scripts.combined.js file and begin to copy/paste the code from the files on your list in.
Once you have all your scripts wrangled into one file start doing the same with the scripts from your list that you did with the styles in the previous step. The same process’ should apply because the above article also covers the removal of scripts being placed by plugins.
This script will allow you to load your script(s) as the page renders instead of requiring they be loaded before the page can continue to load. The
getScript function has a callback that enables you to load scripts in a certain order if the need arises. For instance, your scripts might be dependent upon jQuery being loaded to run. In this case you would use the first
getScript to load jQuery and then, within that functions callback you’d use another
getScript to call your scripts file.
If you’ve gone through all the trouble above you should be thankful that this is what I’m ending on. Minifying is so simple and easy because there are a number of tools out there to do it for you. If you’ve compiled all your styles and scripts into a single file then you probably have 2 VERY large files now. Files that can be compressed to speed up their load time as well.
If you choose to do it yourself, I like YUI Compressor because it can compress your JS and CSS files on the same page, though not at the same time ;-). I’ve used this numerous times and have never gotten a bad result from it. You just copy/paste your code into the window, choose what it is your compressing, make whatever changes you want in the checkboxes (though I never do) and hit “Compress”. You’ll be taken to a window below with the compressed version of your code to be copy/pasted back into your original file. Cake.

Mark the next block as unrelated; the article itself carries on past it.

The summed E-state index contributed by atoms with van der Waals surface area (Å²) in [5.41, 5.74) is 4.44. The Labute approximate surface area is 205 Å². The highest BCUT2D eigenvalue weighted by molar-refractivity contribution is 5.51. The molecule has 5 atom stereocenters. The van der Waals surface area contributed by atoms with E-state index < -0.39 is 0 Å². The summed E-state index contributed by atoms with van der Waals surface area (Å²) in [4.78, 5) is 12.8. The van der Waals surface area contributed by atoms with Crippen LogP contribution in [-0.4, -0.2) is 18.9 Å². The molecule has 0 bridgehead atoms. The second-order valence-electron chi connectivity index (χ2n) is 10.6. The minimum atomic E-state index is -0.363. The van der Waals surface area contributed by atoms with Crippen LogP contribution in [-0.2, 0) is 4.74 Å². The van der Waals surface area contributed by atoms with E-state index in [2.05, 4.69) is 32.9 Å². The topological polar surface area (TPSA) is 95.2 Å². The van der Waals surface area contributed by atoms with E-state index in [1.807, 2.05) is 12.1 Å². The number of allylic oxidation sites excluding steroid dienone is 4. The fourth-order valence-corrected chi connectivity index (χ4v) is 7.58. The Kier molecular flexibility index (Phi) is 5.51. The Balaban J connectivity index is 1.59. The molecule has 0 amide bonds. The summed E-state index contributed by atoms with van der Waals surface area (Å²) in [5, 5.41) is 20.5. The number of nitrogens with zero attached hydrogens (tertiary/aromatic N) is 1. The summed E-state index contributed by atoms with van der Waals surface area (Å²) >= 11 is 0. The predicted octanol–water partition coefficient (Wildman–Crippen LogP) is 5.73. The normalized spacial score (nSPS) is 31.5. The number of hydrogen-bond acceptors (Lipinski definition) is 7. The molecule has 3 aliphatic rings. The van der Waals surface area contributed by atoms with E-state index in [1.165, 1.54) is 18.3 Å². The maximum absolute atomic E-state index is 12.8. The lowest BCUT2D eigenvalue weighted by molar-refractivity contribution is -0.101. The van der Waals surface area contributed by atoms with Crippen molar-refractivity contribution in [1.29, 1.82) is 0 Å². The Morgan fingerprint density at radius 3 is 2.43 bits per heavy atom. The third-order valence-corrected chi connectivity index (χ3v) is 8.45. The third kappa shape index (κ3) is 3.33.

No matter what method you use to minify your files I cannot stress enough that you test, test, test your site to make sure all the functionality is present after the modifications.
I hope you’ve enjoyed reading as much as I did toiling over the details to actually accomplish this on my website for the first time. It’s no small task but the rewards could be fantastic. If nothing else you’ll have a site that loads as quickly as possible and that should make your viewers happy. Which should make you happy. Cause that’s why were here. Sharing information.
If you have any insights or recommendations please share. I’m here to learn as well.